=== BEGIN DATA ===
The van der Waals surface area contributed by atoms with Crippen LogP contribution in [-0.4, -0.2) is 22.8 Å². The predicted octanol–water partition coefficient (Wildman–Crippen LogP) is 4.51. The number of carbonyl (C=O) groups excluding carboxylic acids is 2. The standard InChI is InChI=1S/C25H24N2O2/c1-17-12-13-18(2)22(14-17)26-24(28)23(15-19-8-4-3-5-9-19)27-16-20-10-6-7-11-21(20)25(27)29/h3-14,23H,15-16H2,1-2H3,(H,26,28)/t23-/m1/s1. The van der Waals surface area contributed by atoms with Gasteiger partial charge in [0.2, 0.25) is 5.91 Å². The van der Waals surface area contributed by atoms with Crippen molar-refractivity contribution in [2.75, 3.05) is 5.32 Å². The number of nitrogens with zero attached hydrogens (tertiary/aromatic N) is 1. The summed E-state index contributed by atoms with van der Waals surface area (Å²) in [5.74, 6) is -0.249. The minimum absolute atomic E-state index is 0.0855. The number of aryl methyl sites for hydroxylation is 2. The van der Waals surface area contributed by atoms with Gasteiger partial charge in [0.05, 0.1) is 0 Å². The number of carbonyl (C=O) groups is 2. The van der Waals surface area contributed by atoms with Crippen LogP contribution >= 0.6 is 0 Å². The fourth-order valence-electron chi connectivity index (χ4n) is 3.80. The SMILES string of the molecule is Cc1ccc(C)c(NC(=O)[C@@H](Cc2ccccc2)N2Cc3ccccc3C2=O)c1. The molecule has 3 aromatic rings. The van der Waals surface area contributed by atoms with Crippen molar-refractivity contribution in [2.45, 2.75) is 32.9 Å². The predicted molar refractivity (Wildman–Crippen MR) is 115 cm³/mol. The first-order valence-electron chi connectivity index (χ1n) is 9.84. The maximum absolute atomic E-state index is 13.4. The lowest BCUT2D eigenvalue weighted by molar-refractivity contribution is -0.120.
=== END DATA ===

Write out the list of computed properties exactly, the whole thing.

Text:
The van der Waals surface area contributed by atoms with Crippen LogP contribution in [-0.4, -0.2) is 22.8 Å². The predicted octanol–water partition coefficient (Wildman–Crippen LogP) is 4.51. The number of carbonyl (C=O) groups excluding carboxylic acids is 2. The standard InChI is InChI=1S/C25H24N2O2/c1-17-12-13-18(2)22(14-17)26-24(28)23(15-19-8-4-3-5-9-19)27-16-20-10-6-7-11-21(20)25(27)29/h3-14,23H,15-16H2,1-2H3,(H,26,28)/t23-/m1/s1. The van der Waals surface area contributed by atoms with Gasteiger partial charge in [0.2, 0.25) is 5.91 Å². The van der Waals surface area contributed by atoms with Crippen molar-refractivity contribution in [2.75, 3.05) is 5.32 Å². The number of nitrogens with zero attached hydrogens (tertiary/aromatic N) is 1. The summed E-state index contributed by atoms with van der Waals surface area (Å²) in [5.74, 6) is -0.249. The minimum absolute atomic E-state index is 0.0855. The number of aryl methyl sites for hydroxylation is 2. The van der Waals surface area contributed by atoms with Gasteiger partial charge in [0.05, 0.1) is 0 Å². The number of carbonyl (C=O) groups is 2. The van der Waals surface area contributed by atoms with Crippen LogP contribution >= 0.6 is 0 Å². The fourth-order valence-electron chi connectivity index (χ4n) is 3.80. The SMILES string of the molecule is Cc1ccc(C)c(NC(=O)[C@@H](Cc2ccccc2)N2Cc3ccccc3C2=O)c1. The molecule has 3 aromatic rings. The van der Waals surface area contributed by atoms with Crippen molar-refractivity contribution in [2.45, 2.75) is 32.9 Å². The predicted molar refractivity (Wildman–Crippen MR) is 115 cm³/mol. The first-order valence-electron chi connectivity index (χ1n) is 9.84. The maximum absolute atomic E-state index is 13.4. The lowest BCUT2D eigenvalue weighted by molar-refractivity contribution is -0.120.